With the S4 Kontrol we couldn’t find a lot wrong to be honest. However we did miss a seperate booth output and balanced XLR outputs, which the Denon DN-MC6000 and the A&H Xone:DX did have! As Traktor can be considered as the new industry ‘standard’ that was a bit disappointing.
Something we noticed with all four controllers was the fact that they all had this great FUN factor. The 4MidiLoop is an awesome controller for the true Traktor addict. For us both (Marc and Mark) this controller had the best looks, especially for the Gearjunkie that we are. On all four controllers the layout was pretty much straight forward and most controls (not all however) were logically placed. There was nothing overdone, no tangled up controls and buttons with double functions. All buttons were lid, except the 4MidiLoop buttons. Very nice was the feature on the S4, DN-MC6000 and Xone:DX that every button had its own color setting for each deck. So from the color you know which deck you are controlling. Once the installation is succesfull you are up and running.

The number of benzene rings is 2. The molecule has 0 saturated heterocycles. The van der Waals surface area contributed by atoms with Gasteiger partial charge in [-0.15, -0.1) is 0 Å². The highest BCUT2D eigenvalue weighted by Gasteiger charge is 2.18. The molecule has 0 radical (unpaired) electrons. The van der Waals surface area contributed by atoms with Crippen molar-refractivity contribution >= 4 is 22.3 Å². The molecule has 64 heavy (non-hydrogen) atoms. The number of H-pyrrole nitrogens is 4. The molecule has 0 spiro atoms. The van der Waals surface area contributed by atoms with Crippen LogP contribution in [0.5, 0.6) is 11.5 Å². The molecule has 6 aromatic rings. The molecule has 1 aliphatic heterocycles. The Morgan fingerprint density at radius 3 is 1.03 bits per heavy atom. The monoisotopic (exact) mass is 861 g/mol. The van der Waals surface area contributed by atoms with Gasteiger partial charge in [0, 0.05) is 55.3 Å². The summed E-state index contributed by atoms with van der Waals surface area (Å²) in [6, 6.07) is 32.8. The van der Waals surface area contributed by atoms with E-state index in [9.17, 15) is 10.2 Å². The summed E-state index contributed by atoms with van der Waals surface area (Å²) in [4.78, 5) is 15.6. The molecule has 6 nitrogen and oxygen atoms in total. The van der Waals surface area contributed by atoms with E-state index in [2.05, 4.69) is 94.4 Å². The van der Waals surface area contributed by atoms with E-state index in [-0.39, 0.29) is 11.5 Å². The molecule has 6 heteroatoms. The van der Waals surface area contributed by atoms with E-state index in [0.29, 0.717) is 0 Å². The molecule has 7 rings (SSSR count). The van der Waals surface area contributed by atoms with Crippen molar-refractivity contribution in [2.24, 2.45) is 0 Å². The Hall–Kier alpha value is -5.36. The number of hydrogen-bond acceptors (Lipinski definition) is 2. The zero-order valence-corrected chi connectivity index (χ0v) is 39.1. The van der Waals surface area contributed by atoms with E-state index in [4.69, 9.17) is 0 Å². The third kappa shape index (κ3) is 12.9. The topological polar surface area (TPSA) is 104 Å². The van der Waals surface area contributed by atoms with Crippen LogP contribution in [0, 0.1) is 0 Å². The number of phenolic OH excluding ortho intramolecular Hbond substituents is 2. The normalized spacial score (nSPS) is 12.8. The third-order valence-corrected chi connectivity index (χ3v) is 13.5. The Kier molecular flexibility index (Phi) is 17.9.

If you are looking for a compact, solid controller with a built-in mixer the Denon is the best choice. The DN-MC6000 also has the lowest price.
The S4 Kontrol makes up for everything we should expect from Native Instruments. A great solid controller with a very user friendly layout. As it is the biggest of them all, there’s enough room and nothing gets tangled up. With eight sample decks this controller gives new meaning to software DJ’ing.